Ah, summer. The time of late sunsets, BBQs, fireflies, and college prep. That’s right, summer is the perfect time to prepare for college and increase your odds of admission to boot. If that last sentence made you groan, never fret, because there are some great summer activities you can do (sometimes with friends!) to impress the people in charge of your college acceptance.
Hobbies, sports, and clubs!
Colleges don’t just want numbers or test scores, they want people. And people are passionate about a lot of different things. Use this summer to hone a unique talent that you have–like performing magic, riding a unicycle while juggling, or ribbon-dancing! Participate in a club dedicated to something you really love–book club at the local library, chess club, film club, the list is endless! Or play in a summer sports league–summer is prime time for tennis, swimming, and baseball!
The point is: show your dedication to something you enjoy. Many people think being involved in a ton of different things impresses college admissions officers, but the truth is that they’d rather see you really dedicated to a handful of things, rather than slightly involved in many.
There are hosts of different programs dedicated to summertime adventure, learning, and experiences. From the traditional summer camps, to vacationing abroad, to programs on college campus.
Vacationing abroad with a program can leave you with amazing memories, fresh experiences, and becoming immersed in a culture totally unlike your own. Going out and seeing the world, meeting its diverse people, and broadening your own horizons is a great way to catch the eye of an admissions officer. If you’re worried about expenses, many summer abroad programs offer scholarships and financial aid.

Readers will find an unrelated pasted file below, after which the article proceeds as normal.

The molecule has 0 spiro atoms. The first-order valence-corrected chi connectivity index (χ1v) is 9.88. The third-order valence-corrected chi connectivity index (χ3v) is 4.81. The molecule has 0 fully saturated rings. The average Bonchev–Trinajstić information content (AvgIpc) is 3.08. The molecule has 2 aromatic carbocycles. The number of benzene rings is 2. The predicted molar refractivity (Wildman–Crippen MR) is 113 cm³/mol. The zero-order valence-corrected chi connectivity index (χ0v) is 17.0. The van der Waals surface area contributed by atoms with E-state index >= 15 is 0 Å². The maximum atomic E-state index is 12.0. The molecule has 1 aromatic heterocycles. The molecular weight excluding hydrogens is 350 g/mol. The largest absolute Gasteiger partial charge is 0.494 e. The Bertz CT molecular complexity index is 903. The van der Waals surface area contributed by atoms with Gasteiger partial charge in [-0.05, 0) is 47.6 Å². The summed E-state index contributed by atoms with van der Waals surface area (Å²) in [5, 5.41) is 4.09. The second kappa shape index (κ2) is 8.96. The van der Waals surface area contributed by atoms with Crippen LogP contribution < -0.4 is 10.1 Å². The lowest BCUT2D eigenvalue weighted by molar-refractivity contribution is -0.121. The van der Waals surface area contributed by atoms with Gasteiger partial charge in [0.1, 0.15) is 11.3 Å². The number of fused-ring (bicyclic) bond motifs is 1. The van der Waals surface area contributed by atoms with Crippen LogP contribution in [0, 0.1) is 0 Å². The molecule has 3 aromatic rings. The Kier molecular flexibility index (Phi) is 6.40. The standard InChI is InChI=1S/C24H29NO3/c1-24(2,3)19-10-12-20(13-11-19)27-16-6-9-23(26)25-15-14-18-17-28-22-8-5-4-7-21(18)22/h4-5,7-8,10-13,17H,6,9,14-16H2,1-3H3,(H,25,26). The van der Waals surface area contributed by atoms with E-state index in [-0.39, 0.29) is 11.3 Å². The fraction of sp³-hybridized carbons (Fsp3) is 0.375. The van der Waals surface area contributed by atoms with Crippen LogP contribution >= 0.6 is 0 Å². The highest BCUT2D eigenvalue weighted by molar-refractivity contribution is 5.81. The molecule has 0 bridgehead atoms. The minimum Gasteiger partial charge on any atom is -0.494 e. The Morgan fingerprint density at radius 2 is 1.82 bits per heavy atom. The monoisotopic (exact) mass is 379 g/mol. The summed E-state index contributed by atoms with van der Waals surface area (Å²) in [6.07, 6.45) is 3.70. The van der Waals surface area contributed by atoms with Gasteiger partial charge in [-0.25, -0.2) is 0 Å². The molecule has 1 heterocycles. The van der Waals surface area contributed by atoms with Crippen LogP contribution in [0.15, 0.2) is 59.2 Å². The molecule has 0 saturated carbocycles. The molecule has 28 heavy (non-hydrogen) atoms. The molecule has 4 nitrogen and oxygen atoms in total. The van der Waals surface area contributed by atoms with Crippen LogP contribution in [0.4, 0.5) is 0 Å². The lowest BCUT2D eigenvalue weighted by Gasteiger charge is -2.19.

Many colleges also offer summer camps on campus for high school students. Themed around a variety of subjects, these programs are a great way to explore a school you’re interested in and get a taste of college life, all while making new friends with similar interests and learning a lot of new things. (I attended a few writing camps in a campus program, and loved every crazy minute of it. The experience left me with lifelong friends, a newfound passion, and the surety that I wanted to attend school there).
Without school, summer is a great time to make some money at your workplace. But jobs are much more than just about earning that paycheck. Employment can be a great teacher, imparting lessons on you like time-management, problem solving, and how to interact with different types of people.
It would really be a bonus if you could land a job somehow related to what you’d like to study at college. To admission officers, that shows that you have a direction you’re interested in and the initiative to go out and get started in the field at such a young age.
On top of it being a good deed–a reward in itself–volunteering also earns you kudos in terms of college admissions. They want to recruit good people who have an interest in the community, after all.
Find a movement that you’re passionate about–working at animal shelters, packing food for the hungry, working at a soup kitchen, make care packages for soldiers, organize a donations drive for homeless people. Whatever cause you think is important, go out and make a difference!